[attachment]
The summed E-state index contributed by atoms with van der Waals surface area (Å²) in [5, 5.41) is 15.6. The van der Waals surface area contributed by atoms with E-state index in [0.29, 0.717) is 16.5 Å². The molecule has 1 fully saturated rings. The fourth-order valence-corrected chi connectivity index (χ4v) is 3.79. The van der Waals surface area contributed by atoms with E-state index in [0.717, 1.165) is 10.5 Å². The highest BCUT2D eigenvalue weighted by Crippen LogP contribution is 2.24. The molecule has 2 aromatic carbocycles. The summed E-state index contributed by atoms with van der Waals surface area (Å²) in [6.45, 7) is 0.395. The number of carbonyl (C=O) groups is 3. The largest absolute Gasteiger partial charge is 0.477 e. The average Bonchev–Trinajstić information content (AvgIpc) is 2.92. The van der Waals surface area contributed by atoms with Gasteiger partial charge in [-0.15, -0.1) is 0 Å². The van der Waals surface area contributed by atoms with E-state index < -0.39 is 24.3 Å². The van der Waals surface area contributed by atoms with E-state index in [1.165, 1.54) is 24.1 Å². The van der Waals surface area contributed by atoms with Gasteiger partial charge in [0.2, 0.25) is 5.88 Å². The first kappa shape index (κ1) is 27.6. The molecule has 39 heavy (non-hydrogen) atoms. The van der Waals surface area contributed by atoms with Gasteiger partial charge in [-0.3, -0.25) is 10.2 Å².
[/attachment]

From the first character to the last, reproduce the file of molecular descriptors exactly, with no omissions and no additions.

The summed E-state index contributed by atoms with van der Waals surface area (Å²) in [5, 5.41) is 15.6. The van der Waals surface area contributed by atoms with E-state index in [0.29, 0.717) is 16.5 Å². The molecule has 1 fully saturated rings. The fourth-order valence-corrected chi connectivity index (χ4v) is 3.79. The van der Waals surface area contributed by atoms with E-state index in [0.717, 1.165) is 10.5 Å². The highest BCUT2D eigenvalue weighted by Crippen LogP contribution is 2.24. The molecule has 2 aromatic carbocycles. The summed E-state index contributed by atoms with van der Waals surface area (Å²) in [6.45, 7) is 0.395. The number of carbonyl (C=O) groups is 3. The largest absolute Gasteiger partial charge is 0.477 e. The average Bonchev–Trinajstić information content (AvgIpc) is 2.92. The van der Waals surface area contributed by atoms with Gasteiger partial charge in [-0.15, -0.1) is 0 Å². The van der Waals surface area contributed by atoms with E-state index < -0.39 is 24.3 Å². The van der Waals surface area contributed by atoms with E-state index in [1.165, 1.54) is 24.1 Å². The van der Waals surface area contributed by atoms with Gasteiger partial charge in [0.2, 0.25) is 5.88 Å². The first kappa shape index (κ1) is 27.6. The molecule has 39 heavy (non-hydrogen) atoms. The van der Waals surface area contributed by atoms with Gasteiger partial charge in [-0.3, -0.25) is 10.2 Å².